How Many Points Are Added to My Driving Record for a Speeding Ticket?

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Instances of speeding often end in a speeding ticket added to the driving history and record of the person behind the wheel to a negative impact. While some states may add points to the driving record of this individual, others may not have these regulations and just cause insurance premiums to increase for the incident.

Although many believe that no matter what state you live in, points are part of the driverís license scheme. However, this often depends greatly on the state and any other factors such as car insurance. The insurance carrier applied to a driverís situation may change how he or she views the point system. Many of these companies have their own points in place that do not reflect what the state employs. When too many points accumulate, the driver may find his or her license suspended or revoked entirely. Adding additional elements to these circumstances is an important element to consider beyond what a single state does.

The Point System

While it is essential to keep a clean driving record and as many points safe from violations as possible, not all states remove points from a driverís license for certain things or at all. In fact, states do not have any point system in place at all include Hawaii, Kansas, Louisiana, Minnesota, Mississippi, Oregon, Rhode Island, Washington and Wyoming. However, even without points, the driving authorities and law enforcement may combine to determine that after so many accidents or violations that the license needs suspension or revocation. Some of these last for 30 days or up to two years depending on the severity of offenses. These may also affect insurance rates and increase other penalties depending on the driverís record in the state.

The Points Explained

Points off a driverís license may fluctuate based on the year, administration of laws and new changes to the legal system of the state. However, the amount deducted is different for the area or specific state within the country. This could require a difference based on severity of the offense or other factors. In California, the number usually ranges from one to three depending on how serious the violation is. Other important details depend on the traffic law broken. In Alabama, the person may lose two points. Colorado, this could be only a single point deduction. Florida may incur up to three points. Georgia and Maryland may also deduce only one point.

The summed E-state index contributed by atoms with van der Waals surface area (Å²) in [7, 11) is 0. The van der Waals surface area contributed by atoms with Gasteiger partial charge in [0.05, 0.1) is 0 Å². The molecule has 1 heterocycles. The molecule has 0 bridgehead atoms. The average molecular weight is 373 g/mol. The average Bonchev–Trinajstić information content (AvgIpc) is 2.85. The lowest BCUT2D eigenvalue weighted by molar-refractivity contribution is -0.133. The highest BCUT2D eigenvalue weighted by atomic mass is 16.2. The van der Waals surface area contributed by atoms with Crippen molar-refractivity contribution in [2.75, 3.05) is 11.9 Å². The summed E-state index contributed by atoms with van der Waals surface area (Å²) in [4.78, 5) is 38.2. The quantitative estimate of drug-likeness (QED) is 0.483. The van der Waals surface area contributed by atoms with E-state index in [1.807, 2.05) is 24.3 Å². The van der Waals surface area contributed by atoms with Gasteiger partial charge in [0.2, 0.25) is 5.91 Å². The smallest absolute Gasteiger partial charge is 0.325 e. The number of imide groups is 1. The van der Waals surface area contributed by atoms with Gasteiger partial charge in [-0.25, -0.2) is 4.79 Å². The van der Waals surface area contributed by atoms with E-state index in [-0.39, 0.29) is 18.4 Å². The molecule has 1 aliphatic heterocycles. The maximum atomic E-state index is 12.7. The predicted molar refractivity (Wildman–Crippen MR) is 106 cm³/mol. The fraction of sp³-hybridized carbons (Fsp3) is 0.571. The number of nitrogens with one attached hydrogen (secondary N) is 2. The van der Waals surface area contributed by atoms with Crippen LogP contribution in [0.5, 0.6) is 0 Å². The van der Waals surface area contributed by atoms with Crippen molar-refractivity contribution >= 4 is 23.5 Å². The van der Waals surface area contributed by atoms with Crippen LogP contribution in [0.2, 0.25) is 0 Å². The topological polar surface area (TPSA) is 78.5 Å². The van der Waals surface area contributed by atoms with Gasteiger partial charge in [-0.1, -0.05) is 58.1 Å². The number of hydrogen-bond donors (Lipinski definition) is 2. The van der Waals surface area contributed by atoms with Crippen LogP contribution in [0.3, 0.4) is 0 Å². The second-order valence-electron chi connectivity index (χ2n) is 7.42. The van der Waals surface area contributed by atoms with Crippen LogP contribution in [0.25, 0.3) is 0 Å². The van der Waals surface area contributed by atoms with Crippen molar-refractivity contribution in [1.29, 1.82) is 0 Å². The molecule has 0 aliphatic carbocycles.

Kentucky, Nebraska, New Jersey Virginia and West Virginia may all take three points from a driverís license. Missouri and Vermont usually take two in these instances of speeding or moving violations. Others may depend on the first offense or subsequence violations such as Nevada. In New York, five points are taken from these offenses, while Wisconsin takes four. In addition to the ticket and points taken, the driver may face additional fines or other penalties depending on the severity, where he or she was driving and other elements such as children on the road or congestion of pedestrians or other traffic.

The Consequences of Speeding Ticket Violations

Moving and speeding violations are both part of similar consequences based on the state. The usual issue with these offenses involves a reduction or addition of points to a license. However, insurance premiums may increase significantly along with coverage issues such as the SR 22 that requires a person to retain the same insurance policy for no less than six months. This is when the carrier considers the individual a risk for whatever behavior deemed him or her to keep the conditional extra cost until required. Eventually, after so many violations, the state may revoke the license entirely. This could last from six months to three years or more depending on the state and severity of each or all offenses.

No Action Taken

Some violations in certain states do not trigger any need for points or actions. These locations permit specific non-moving violations to occur without any consequences. While the fine must receive payment, they are not part of the point system. The insurance carriers usually have their own scheme and may not connect it to the stateís regulations. Then, the driver must consider two different systems simultaneously for the same traffic violation.

Legal Help with Speeding Tickets

In the most severe cases, a driver may need hire a traffic ticket lawyer. The legal representative may need to negotiate for lower sentencing or increased community service to keep the client out of jail.


Disclaimer: While every effort has been made to ensure the accuracy of this publication, it is not intended to provide legal advice as individual situations will differ and should be discussed with an expert and/or lawyer.

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